DENVER (KDVR) — Roxana Dann was right next to the Gaza border when rockets lit up the sky over Israel on Saturday morning.
“When there have been bombings and missiles before, you hear sirens and 15 to 30 seconds to get to a reinforced room,” Dann said. “But this time, there was no warning, just booms in the air.”
Dann was born and raised in Colorado. She was born at Rose Medical Center and attended both George Washington and East throughout her high school years.
She then moved to Israel in 1972, when she was 18 years old.
“I’ve been here ever since,” Dann said.
Family takes shelter after attack on Israel
On Saturday, she was visiting her son in Kfar Aza, a community about 15 miles from the Gaza Strip and 500 yards away from the Gaza border. She said around 6:30 a.m. Saturday is when the bombings started.
“None of us have any clue how long it’s going to last for,” Dann said.
She and her family hid in a reinforced room until Sunday at around 1 a.m. when they were evacuated by Israeli soldiers.
“Suddenly, you hear different firing sounds, like rifle fire and gunfire, but then I realized, wait a minute, that was a grenade,” Dann said.
She said her family was able to get on buses and driven out of the area with multiple soldiers keeping watch. Dann and her husband eventually made it to their home, also in Israel and about an hour and 50 minutes south.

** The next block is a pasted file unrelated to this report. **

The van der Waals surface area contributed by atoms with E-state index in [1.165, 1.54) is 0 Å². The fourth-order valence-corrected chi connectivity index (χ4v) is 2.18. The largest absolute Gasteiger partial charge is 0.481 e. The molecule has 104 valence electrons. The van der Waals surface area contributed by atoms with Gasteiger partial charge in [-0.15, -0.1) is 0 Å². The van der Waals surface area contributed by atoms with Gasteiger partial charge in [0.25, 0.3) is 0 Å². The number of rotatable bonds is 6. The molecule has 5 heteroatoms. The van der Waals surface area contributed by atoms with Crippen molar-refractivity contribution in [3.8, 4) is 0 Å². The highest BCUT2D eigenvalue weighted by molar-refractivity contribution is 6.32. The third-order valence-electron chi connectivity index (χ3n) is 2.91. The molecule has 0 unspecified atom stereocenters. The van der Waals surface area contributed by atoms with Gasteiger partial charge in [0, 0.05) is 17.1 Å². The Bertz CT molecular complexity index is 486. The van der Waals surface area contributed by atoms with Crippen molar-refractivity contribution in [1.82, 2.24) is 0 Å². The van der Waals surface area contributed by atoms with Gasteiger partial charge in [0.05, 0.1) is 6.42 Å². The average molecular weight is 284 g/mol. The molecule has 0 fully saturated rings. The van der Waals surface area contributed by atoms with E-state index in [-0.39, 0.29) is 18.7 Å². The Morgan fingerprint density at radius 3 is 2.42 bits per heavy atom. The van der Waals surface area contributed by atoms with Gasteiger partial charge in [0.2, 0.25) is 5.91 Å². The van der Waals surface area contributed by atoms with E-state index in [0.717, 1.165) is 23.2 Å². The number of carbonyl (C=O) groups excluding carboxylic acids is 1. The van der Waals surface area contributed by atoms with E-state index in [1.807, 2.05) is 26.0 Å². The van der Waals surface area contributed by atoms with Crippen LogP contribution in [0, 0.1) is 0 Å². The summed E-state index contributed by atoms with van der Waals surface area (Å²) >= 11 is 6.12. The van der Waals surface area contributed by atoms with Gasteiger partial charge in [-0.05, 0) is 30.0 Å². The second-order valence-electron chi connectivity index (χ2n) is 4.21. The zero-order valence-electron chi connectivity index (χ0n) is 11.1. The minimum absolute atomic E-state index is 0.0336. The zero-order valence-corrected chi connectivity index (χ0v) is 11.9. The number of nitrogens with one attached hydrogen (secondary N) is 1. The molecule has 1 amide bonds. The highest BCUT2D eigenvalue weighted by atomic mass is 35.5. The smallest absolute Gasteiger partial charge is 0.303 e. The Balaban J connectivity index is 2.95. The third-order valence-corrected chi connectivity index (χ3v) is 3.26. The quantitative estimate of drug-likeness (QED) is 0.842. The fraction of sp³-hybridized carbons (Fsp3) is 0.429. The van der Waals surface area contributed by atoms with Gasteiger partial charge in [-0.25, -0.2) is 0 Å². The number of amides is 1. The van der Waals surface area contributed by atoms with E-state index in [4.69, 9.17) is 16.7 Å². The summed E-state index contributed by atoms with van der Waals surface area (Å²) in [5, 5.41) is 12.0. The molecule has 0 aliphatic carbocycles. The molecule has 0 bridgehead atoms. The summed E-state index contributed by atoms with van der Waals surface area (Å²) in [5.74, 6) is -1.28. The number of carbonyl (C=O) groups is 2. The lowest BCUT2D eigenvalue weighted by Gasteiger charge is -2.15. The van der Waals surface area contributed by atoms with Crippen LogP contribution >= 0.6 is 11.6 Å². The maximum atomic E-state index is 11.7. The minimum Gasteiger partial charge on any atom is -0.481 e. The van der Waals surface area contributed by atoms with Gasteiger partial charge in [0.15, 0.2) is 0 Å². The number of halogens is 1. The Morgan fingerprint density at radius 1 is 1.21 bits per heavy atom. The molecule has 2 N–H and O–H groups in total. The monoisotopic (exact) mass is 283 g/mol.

“There has never been an intentional attack of this nature on civilians,” Dann said. “Terrorism is supposed to be an attack on civilians and create panic, but this has never been.”
Dozens killed in Kfar Aza, Israel
Dann said Monday afternoon that 40 people from the small community where her son lived were killed. She said many others are missing.
“The mayor of the place where my son lives was one of the first people killed on Saturday morning,” Dann said.
Dann also said a woman she knew through her university research group was one of the hundred or more people kidnapped.
“There was a young woman kidnapped out of her home along with her kids. They abandoned the two kids by the fence and they were found by neighbors,” Dann said. “This is a woman I know personally because she was a student of mine in my research unit at the university. I know her.”